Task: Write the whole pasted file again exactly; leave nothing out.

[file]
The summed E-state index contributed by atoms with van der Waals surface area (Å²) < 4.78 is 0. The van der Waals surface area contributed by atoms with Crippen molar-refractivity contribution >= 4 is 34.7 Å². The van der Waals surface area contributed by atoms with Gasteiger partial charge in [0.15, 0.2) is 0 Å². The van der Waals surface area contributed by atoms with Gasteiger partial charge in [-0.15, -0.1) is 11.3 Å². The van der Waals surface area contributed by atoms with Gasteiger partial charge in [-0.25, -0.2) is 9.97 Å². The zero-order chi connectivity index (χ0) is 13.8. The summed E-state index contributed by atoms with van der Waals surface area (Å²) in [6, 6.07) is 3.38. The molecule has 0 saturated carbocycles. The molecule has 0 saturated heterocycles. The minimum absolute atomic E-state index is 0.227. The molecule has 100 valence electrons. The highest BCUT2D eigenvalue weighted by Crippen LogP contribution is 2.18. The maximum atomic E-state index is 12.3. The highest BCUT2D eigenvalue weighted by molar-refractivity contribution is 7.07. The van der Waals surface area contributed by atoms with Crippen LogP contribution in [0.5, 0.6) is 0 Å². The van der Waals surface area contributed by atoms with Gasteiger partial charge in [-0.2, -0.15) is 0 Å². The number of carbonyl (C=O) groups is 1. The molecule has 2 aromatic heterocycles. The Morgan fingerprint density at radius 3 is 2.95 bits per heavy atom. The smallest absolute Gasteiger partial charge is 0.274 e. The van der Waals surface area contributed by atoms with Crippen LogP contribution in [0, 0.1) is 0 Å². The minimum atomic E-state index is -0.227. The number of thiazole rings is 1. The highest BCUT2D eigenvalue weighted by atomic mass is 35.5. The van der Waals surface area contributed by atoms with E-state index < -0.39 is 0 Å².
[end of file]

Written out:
The summed E-state index contributed by atoms with van der Waals surface area (Å²) < 4.78 is 0. The van der Waals surface area contributed by atoms with Crippen molar-refractivity contribution >= 4 is 34.7 Å². The van der Waals surface area contributed by atoms with Gasteiger partial charge in [0.15, 0.2) is 0 Å². The van der Waals surface area contributed by atoms with Gasteiger partial charge in [-0.15, -0.1) is 11.3 Å². The van der Waals surface area contributed by atoms with Gasteiger partial charge in [-0.25, -0.2) is 9.97 Å². The zero-order chi connectivity index (χ0) is 13.8. The summed E-state index contributed by atoms with van der Waals surface area (Å²) in [6, 6.07) is 3.38. The molecule has 0 saturated carbocycles. The molecule has 0 saturated heterocycles. The minimum absolute atomic E-state index is 0.227. The molecule has 100 valence electrons. The highest BCUT2D eigenvalue weighted by Crippen LogP contribution is 2.18. The maximum atomic E-state index is 12.3. The highest BCUT2D eigenvalue weighted by molar-refractivity contribution is 7.07. The van der Waals surface area contributed by atoms with Crippen LogP contribution in [0.5, 0.6) is 0 Å². The van der Waals surface area contributed by atoms with Gasteiger partial charge in [-0.2, -0.15) is 0 Å². The number of carbonyl (C=O) groups is 1. The molecule has 2 aromatic heterocycles. The Morgan fingerprint density at radius 3 is 2.95 bits per heavy atom. The smallest absolute Gasteiger partial charge is 0.274 e. The van der Waals surface area contributed by atoms with Crippen LogP contribution in [0, 0.1) is 0 Å². The minimum atomic E-state index is -0.227. The number of thiazole rings is 1. The highest BCUT2D eigenvalue weighted by atomic mass is 35.5. The van der Waals surface area contributed by atoms with E-state index < -0.39 is 0 Å².